Small Traders vs. Large Traders vs. Commercials: Who Is Right Most Often?
When one of these groups acts, “the odds become high for a change of trend”
It’s useful to know who is doing what in particular financial markets.
You’ll find out why as we proceed, however, let’s first start off with some basic background information.
The Commodity Futures Trading Commission follows the activity of three different groups of participants in the commodity markets: small traders, large traders and commercials.
A classic Elliott Wave Theorist, a monthly publication which provides analysis of financial markets and social trends, provides insight as to why only one of these groups is usually right at key turns:
Small traders are typically on the wrong side of the market at the turns. You might think that large traders, because they have a lot more money, are right a lot, but they are likewise usually wrong at the turns. The commercials are the only participants in commodity markets who generally buy low and sell high. … Commercials are in the business of manufacturing, not speculating, so they think economically rather than financially. They do not perceive commodities as investment items, so they’re not participating in the herd.
Large speculators (or traders) are comprised mainly of hedge fund managers. Let’s focus on this group, along with the commercials, as we review the commodities market.
Here’s a chart and commentary from the November Elliott Wave Financial Forecast, a monthly publication which focuses on major U.S. financial markets:
The top graph on the chart shows the weekly CRB index from March 2011 to the present. The middle graph shows Large Speculators’ combined net-long position in 17 active commodities as a percentage of total open interest. The bottom graph shows the same for Commercials. Large Specs are trend-followers who usually increase their net-long positions as prices rise, and vice versa. When their size becomes extreme relative to historic norms … the odds become high for a change of trend. The Commercials usually take the other side of the Large Spec trade. … Large Specs are currently net long 25.46% of open interest, their largest position on record.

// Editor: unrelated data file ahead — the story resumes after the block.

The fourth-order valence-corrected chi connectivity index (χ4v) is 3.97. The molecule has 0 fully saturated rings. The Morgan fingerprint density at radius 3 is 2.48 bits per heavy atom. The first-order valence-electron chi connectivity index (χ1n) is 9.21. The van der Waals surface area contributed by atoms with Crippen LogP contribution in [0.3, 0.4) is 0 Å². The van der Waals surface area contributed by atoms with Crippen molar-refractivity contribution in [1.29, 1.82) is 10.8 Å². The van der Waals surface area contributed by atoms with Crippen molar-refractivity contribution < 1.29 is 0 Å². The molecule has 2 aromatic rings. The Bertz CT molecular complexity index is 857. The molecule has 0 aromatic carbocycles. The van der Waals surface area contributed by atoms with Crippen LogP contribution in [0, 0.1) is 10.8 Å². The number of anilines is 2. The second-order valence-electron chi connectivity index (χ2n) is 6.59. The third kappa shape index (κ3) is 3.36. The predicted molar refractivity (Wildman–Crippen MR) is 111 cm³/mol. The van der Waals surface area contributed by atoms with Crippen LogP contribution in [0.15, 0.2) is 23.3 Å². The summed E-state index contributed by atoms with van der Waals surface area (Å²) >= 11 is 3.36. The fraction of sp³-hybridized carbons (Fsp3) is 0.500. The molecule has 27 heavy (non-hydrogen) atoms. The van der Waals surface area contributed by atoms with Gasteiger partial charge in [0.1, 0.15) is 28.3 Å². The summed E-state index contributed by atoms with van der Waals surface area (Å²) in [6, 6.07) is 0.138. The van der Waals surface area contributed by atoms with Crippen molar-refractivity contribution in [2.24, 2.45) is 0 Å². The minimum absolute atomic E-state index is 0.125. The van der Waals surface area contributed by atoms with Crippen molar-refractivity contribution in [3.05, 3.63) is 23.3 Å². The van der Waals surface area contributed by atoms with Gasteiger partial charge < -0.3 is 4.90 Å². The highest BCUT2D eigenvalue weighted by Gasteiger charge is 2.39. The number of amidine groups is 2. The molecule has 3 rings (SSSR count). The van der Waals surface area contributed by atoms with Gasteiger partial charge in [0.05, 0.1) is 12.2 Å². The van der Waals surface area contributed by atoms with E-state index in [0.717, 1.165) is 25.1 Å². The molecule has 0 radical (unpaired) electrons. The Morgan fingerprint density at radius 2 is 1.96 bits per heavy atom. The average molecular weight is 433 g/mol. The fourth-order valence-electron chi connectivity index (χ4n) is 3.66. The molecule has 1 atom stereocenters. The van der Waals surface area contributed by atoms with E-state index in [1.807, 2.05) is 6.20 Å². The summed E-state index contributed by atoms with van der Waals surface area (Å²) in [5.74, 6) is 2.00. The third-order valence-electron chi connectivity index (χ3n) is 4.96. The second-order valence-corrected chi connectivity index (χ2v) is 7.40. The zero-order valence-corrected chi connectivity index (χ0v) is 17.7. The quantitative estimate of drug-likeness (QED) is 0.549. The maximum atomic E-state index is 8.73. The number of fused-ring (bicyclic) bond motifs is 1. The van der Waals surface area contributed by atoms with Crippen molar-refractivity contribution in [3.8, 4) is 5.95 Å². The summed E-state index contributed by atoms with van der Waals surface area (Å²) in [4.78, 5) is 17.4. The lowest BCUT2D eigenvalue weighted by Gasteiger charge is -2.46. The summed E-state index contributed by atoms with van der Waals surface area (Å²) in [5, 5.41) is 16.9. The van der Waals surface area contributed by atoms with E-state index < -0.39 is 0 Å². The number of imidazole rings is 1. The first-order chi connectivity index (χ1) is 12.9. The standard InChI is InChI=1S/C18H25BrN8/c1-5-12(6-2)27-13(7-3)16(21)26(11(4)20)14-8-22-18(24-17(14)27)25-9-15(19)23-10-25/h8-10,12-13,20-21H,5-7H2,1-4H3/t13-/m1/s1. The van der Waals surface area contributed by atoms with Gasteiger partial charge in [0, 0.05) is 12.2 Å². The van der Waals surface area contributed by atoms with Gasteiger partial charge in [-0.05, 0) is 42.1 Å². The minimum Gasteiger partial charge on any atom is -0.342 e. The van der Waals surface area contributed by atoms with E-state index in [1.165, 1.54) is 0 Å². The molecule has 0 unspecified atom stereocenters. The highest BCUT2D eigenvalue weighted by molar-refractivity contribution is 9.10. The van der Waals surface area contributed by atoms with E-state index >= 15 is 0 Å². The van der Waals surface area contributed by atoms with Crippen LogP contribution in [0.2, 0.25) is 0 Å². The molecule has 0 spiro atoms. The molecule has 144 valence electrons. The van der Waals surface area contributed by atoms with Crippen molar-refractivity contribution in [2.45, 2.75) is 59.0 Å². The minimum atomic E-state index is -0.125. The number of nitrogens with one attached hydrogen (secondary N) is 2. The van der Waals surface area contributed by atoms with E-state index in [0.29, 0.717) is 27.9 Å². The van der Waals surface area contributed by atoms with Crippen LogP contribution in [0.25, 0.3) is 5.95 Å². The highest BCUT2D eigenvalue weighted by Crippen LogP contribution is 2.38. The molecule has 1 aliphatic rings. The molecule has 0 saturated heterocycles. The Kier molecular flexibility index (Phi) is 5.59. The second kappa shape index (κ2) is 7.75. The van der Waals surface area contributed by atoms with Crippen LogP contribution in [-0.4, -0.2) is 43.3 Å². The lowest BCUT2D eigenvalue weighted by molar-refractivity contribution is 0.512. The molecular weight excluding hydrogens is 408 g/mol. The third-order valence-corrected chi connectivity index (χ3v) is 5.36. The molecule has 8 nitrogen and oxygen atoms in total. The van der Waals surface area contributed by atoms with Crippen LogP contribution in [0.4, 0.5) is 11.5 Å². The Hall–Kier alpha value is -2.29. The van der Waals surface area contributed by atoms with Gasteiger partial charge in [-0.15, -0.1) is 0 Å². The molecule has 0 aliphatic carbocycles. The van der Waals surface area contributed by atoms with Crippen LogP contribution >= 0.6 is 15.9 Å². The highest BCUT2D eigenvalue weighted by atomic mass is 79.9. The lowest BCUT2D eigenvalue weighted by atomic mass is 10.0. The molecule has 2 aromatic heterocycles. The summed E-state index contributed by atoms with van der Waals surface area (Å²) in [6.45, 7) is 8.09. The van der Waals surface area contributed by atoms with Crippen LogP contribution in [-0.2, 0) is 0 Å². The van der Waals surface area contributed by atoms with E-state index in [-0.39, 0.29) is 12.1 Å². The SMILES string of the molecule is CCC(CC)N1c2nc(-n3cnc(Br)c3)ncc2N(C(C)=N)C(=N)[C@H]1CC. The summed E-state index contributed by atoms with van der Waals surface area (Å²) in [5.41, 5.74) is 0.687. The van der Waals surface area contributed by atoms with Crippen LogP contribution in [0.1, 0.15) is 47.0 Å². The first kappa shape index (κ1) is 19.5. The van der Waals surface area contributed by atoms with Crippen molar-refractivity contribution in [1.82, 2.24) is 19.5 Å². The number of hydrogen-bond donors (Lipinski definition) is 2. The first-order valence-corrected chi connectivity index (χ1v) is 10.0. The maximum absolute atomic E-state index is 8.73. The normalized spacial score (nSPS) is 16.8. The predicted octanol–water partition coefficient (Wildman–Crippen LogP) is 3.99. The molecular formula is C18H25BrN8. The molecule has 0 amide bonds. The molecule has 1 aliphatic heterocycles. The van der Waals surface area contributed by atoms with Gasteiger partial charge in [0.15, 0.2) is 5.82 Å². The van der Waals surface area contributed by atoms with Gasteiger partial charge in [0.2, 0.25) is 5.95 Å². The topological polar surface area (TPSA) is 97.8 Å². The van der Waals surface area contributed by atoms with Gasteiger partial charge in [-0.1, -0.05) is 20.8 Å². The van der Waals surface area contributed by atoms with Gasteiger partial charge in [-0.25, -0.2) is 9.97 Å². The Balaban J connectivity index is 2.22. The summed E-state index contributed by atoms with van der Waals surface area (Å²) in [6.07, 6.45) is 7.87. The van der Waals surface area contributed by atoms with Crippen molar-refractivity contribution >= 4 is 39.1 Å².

This information about the actions of major participants in the commodities market is valuable, yet — an investor needs to know more — namely, the Elliott wave count of the CRB index.
Here are some insights into the Elliott wave method of analyzing financial markets from the book, Elliott Wave Principle: Key to Market Behavior, by Frost & Prechter:
Without Elliott, there appear to be an infinite number of possibilities for market action. What the Wave Principle provides is a means of first limiting the possibilities and then ordering the relative probabilities of possible future market paths. Elliott’s highly specific rules reduce the number of valid alternatives to a minimum. Among those, the best interpretation, sometimes called the “preferred count,” is the one that satisfies the largest number of guidelines. Other interpretations are ordered accordingly. As a result, competent analysts applying the rules and guidelines of the Wave Principle objectively should usually agree on both the list of possibilities and the order of probabilities for various possible outcomes at any particular time. That order can usually be stated with certainty. Do not assume, however, that certainty about the order of probabilities is the same as certainty about one specific outcome. Under only the rarest of circumstances do you ever know exactly what the market is going to do. You must understand and accept that even an approach that can identify high odds for a fairly specific event must be wrong some of the time.
You can prepare yourself psychologically for such outcomes through the continual updating of the second best interpretation, sometimes called the “alternate count.” Because applying the Wave Principle is an exercise in probability, the ongoing maintenance of alternative wave counts is an essential part of using it correctly. In the event that the market violates the expected scenario, the alternate count puts the unexpected market action into perspective and immediately becomes your new preferred count. If you’re thrown by your horse, it’s useful to land right atop another.
If you would like to learn more about the Wave Principle, you can access the online version of the entire Wall Street classic for free.
Simply follow this link: Elliott Wave Principle: Key to Market Behavior — free access.